The Federal Energy Regulatory Commission’s high profile proceeding to enhance grid resilience could feature transmission investments as a solution, Chairman Neil Chatterjee said on Thursday, for the first time in public.
Instead of designing the grid to withstand “every single type of extreme event,” Chatterjee told an industry conference it may be “more reasonable” to invest in transmission lines “to help reduce the size of a disruption.”
The emphasis on transmission is new for Chatterjee, who has focused on the ability of plants to store fuel onsite for grid resilience. The chairman confirmed FERC will evaluate transmission as part of the proceeding, but gave no indication of a timeline for a decision.
Chatterjee’s comments may signal a shift in his thinking on the grid resilience proceeding, set up last year after FERC unanimously rejected a coal and nuclear bailout proposal from the Department of Energy.
During the debate on that proposal, Chatterjee often emphasized onsite fuel supplies — a key attribute of coal and nuclear plans — as a critical element of grid resilience. In November 2017, he proposed a short-term cost recovery package to keep fuel secure plants online while FERC studied resilience.
The Chairman struck a different tone at the CERAWeek conference in Houston, mentioning transmission investments as a potential resilience docket solution.
“It may not be possible or cost effective to design the grid to withstand every single type of extreme event that might occur,” Chatterjee said. “Striking the right balance for consumers is undoubtedly a complex undertaking, but I believe it is more reasonable for us to consider additional transmission investments as an insurance policy to help reduce the size of disruption and enhance the grid’s ability to bounce back.”
Speaking to reporters after his keynote, Chatterjee confirmed he will weigh transmission as part of the resilience proceeding.
“There were numerous comments submitted with regard to the role transmission plays in grid resilience and that’s something we’re considering,” he said.
Chatterjee’s comments were similar to remarks from large regional grid operators PJM and MISO at the conference earlier that day, which emphasized regional cooperation to handle disruptions in the power system.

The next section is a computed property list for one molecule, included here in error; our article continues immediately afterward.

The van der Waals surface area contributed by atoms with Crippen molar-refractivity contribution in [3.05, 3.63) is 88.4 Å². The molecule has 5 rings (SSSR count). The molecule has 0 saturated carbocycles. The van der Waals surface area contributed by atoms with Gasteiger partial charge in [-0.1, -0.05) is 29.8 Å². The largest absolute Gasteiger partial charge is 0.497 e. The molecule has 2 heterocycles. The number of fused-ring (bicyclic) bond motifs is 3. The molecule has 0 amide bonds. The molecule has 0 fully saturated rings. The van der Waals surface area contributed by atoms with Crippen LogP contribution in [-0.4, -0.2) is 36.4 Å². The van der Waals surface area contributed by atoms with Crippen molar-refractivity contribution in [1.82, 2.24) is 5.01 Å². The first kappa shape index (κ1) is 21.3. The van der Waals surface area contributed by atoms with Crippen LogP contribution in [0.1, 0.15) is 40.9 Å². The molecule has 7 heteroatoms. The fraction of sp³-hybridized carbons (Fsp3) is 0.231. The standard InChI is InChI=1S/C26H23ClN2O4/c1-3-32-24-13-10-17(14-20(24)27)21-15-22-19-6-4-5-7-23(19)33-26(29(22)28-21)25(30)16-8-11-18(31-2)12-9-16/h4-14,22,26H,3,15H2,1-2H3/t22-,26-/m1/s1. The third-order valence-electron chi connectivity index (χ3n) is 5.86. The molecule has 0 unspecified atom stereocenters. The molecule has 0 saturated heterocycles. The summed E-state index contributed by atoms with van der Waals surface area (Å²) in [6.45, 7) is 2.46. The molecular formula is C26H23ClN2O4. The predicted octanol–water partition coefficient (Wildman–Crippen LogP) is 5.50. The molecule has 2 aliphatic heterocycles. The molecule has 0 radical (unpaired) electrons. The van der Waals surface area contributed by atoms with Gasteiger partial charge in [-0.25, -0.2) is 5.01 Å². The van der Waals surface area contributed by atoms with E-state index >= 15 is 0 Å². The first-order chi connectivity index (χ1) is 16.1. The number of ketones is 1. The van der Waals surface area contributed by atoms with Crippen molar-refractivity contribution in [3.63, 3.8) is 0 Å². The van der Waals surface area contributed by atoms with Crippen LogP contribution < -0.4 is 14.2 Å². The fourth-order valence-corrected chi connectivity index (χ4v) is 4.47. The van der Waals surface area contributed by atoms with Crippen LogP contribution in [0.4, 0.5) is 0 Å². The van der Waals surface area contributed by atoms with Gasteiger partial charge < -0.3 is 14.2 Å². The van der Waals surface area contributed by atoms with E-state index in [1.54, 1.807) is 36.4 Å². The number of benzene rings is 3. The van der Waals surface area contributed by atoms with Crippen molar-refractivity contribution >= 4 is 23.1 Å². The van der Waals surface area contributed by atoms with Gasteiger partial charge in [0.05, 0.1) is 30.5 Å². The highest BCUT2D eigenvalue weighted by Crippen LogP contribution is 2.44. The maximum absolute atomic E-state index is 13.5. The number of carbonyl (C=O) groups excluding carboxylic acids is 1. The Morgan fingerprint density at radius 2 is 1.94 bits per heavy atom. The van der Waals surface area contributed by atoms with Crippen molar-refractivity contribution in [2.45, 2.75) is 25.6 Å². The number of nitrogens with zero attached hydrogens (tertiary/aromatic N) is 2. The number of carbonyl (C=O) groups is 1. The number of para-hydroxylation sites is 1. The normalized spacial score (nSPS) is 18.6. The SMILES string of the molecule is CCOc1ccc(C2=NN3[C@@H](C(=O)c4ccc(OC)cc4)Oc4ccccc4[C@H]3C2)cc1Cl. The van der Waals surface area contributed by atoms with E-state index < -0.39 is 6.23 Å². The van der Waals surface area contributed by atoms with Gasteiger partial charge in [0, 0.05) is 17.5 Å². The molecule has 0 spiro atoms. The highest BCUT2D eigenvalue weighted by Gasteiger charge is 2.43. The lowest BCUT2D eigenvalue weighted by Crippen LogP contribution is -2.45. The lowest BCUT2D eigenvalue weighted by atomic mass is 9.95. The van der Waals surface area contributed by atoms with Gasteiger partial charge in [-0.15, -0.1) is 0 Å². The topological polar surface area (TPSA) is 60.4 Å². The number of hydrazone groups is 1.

“Resilience is more than fuel at one unit,” said Clare Moeller, president and Chief Operating Officer at MISO. “It’s about how the systems work together.”
Energy analysts have noted that most power outages involve disruptions to the transmission and distribution system, rather than fuel supplies. During the debate over the DOE resilience proposal in 2017, The Rhodium Group calculated that 0.00007% of customer outage hours since 2012 had stemmed from fuel supply issues at plants.
Chatterjee’s remarks on transmission and the cost of resilience investments are similar to recent arguments from large energy consumers, who have pressured FERC to consider customer costs more in resilience conversations. Last week, officials from the Electricity Consumers Resource Council (ELCON), and the Advanced Energy Buyers Group wrote in Utility Dive that recent discussions on resilience have ignored cost.
On Thursday, Devin Hartman, the president and CEO of ELCON, welcomed Chatterjee’s new tack on resilience.
“DOE’s latest murmurings that the power plant bailout agenda may resurface have put America’s manufacturers on alert. Industrials need competitive power options to keep a global fuel cost advantage. This means we need to let resources retire that the market has signaled to exit,” he wrote in an email. “In contrast, we are encouraged that FERC continues to stand tall. Industrials appreciate Chairman Chatterjee’s recent emphasis on accounting for the consumer perspective when it comes to grid resilience.”